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'We're into record setting numbers'
35,000 square kilometres lost to forest fires surpasses previous record of 30,000 with no end in sight

Cody Punter
Northern News Services
Published Monday, August 18, 2014

NORTHWEST TERRITORIES
The Northwest Territories has set a new record for the amount of forest lost to fires in a single season and a lack of rain means the bar is getting higher by the day.

The 35,000 square kilometres which have so far been felled by a total of 368 fires this summer, 302 of which were still active as of Friday, have already surpassed the previous record of 30,000 square kilometres set in 1994.

"We're into record setting numbers," said Frank Lepine, associate director of forest management,

With relatively little precipitation in the forecast, Lepine said there is a chance the territory could lose as much as 40,000 square kilometres to forest fires by the end of the season.

"There may be some showers coming next week, there's no big huge season ender which is what we're hoping for," he said. "At this point, we'll take an inch of rain and be happy with that."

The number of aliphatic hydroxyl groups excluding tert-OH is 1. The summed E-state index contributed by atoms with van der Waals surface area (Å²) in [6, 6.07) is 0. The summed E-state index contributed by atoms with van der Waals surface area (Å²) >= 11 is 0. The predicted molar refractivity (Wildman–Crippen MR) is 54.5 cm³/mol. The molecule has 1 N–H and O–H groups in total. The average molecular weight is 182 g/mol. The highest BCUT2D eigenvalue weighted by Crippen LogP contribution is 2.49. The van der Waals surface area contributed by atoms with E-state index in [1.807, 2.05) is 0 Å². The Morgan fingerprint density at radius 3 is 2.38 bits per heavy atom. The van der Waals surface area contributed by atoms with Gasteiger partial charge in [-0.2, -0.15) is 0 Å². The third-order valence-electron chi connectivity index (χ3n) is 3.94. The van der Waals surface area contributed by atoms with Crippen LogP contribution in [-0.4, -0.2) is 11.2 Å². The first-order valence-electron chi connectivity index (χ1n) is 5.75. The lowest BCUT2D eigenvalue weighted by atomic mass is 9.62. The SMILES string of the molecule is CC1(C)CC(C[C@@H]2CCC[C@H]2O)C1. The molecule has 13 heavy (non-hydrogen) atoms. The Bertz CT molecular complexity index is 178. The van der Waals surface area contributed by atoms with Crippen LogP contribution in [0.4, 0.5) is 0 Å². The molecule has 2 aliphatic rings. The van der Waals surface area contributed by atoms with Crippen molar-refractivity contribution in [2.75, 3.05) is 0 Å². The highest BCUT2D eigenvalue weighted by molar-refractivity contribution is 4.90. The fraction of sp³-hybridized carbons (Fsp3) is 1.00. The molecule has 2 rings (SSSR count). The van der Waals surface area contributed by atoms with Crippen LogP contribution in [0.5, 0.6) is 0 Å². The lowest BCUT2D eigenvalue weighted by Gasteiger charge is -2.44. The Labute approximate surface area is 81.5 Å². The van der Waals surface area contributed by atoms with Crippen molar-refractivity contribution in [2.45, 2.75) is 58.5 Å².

The largest of the fires continues to be the Birch Lake complex which has now reached a total of 6,500 square kilometres and continues to grow.

Last week the fire burned around two fire guards which were dug by firefighting crews to the west and southeast of the complex, Lepine said. The guards, which are essentially large clearings cut into the forest at a width of between 15 and 75 metres, allow crews to "fight with fire" by igniting smaller blazes which then create a backdraft that prevent the larger fire from advancing.

Lepine said crews were busy building new guards in those areas but that their priority was ensuring the southwest corner didn't spread toward Fort Providence.

As of Friday afternoon, the Birch Lake complex, which is 32 kilometeres north of Fort Providence, was holding steady and did not present an immediate threat to the community, Lepine said.

He said Fort Providence is currently protected by two fire guards which have been plowed outside the community one right on the outskirts of town and another 10 kilomteres north of it.

He added that the GNWT has an incident command set up in Fort Providence which keeps regular communication with the fire chief, senior administrative office, and the president of the Metis council regarding the state of the fires.

The good news is that residents in the South Slave region would likely see a decrease in the amount of smoke and road closures in the coming weeks as there are less and less trees to burn.

"The fires are running out of fuel," Lepine said. "Over time you'll see less and less smoke."

Highway 3 and Highway 5 remained open as of Friday afternoon.

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